building instinct

RuPaul’s voice often echoes in my head saying, “If you can’t love yourself, how the hell you gon’ love somebody else?”

Each time I’ve heard this said, my heart says Yes, of course.  But time and time again, I arrive at a moment in which mental illness slithers back into my consciousness.  Unfortunately, there is no push notification preceding these moments, and there is no time for a Ru pep talk.  I sink and shrink and find myself in a place where I’ve stored every name I’ve ever called myself.  Every look of disgust, every oversight, every overheard whisper is accounted for and prepped to fuel my self-hatred.

But to my surprise, in the midst of one such episode, I felt a new thought knocking at the back of my brain.  This is your chance to choose, it said.  What if these are our defining moments? To me, they’ve become a part of my world that I’ve (unfortunately) accepted.  But what if these moments are our chance to exercise a new muscle?  I had repelled down into my pit, incapable of helping anyone, incapable of loving anyone from that depth.  Anyone…but myself.  I finally saw that I had a choice to make.  I had been making a choice each time I found myself at a low, but I hardly noticed because I had been choosing hate. Choosing hate is easy for me because, like most everyone else, I have been conditioning for years.  Choosing love, on the other hand, honestly felt radical. Had I ever decided, sitting on the cold floor of my pit, to sing myself a lullaby? Obviously a ludicrous metaphor, but my point is that it had been a HOT minute since I had made an active choice to denounce my self-hatred with an act of self-love.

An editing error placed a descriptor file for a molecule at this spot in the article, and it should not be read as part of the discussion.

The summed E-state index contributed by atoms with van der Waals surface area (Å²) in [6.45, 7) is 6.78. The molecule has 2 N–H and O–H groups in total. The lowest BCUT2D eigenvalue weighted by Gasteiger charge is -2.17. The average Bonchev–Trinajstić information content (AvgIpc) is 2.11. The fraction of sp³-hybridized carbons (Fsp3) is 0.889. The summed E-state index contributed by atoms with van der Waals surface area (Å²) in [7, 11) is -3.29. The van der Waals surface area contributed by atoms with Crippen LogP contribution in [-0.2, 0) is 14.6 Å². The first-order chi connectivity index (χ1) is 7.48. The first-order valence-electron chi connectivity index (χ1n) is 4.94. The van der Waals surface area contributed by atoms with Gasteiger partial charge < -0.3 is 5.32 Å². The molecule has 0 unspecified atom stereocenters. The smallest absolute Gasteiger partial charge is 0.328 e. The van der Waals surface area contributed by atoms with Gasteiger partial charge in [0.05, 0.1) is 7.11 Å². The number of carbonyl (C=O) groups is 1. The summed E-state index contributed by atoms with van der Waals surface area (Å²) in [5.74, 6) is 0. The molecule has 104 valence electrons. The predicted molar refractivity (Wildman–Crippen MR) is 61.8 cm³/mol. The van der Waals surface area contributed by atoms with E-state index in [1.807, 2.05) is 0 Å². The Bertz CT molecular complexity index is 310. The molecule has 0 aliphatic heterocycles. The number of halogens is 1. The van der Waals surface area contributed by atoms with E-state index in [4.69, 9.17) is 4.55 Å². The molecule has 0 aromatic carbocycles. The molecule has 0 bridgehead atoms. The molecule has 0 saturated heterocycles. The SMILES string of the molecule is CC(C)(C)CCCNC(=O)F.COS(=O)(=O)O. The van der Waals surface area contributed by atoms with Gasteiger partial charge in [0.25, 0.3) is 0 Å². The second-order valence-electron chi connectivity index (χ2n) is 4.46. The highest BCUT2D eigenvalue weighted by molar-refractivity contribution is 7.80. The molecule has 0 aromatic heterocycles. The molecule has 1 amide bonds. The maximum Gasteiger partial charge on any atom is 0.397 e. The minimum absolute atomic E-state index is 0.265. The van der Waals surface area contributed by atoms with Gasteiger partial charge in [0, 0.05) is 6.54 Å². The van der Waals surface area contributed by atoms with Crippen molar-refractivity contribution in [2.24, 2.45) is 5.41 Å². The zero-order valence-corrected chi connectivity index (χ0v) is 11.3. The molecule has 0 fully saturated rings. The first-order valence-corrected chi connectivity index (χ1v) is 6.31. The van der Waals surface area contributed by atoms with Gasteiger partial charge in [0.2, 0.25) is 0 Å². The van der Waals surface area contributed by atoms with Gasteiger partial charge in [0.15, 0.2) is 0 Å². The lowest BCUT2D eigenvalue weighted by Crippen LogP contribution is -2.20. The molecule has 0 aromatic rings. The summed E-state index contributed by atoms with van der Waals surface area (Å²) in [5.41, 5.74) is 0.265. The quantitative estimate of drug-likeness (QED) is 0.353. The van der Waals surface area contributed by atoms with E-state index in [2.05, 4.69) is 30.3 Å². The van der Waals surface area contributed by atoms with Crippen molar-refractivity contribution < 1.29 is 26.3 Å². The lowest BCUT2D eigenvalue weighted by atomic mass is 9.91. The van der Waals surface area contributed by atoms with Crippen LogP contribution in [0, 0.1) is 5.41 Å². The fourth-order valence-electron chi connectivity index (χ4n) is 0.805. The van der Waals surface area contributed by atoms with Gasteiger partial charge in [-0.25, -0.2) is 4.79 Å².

If you’ve seen a newspaper/turned on the TV/scrolled through social media, you know that the news is rife with chances to chose love or hate. From the comfort of my own home, in the company of loved ones, or in a healthy state of mind, I can say I would always choose love. Due to the fact that my self-love muscle is still so new and weak, I’m scared to think what I would choose out of instinct. My history doesn’t give me great odds.

I think we have to start with ourselves. I think that if we truly want to change our instincts when it comes to others, we have to manually adjust how we treat ourselves.  It’s not easy, and there’s no quantifiable product. It’s a process, but I think it’s the most worthy process we can begin.

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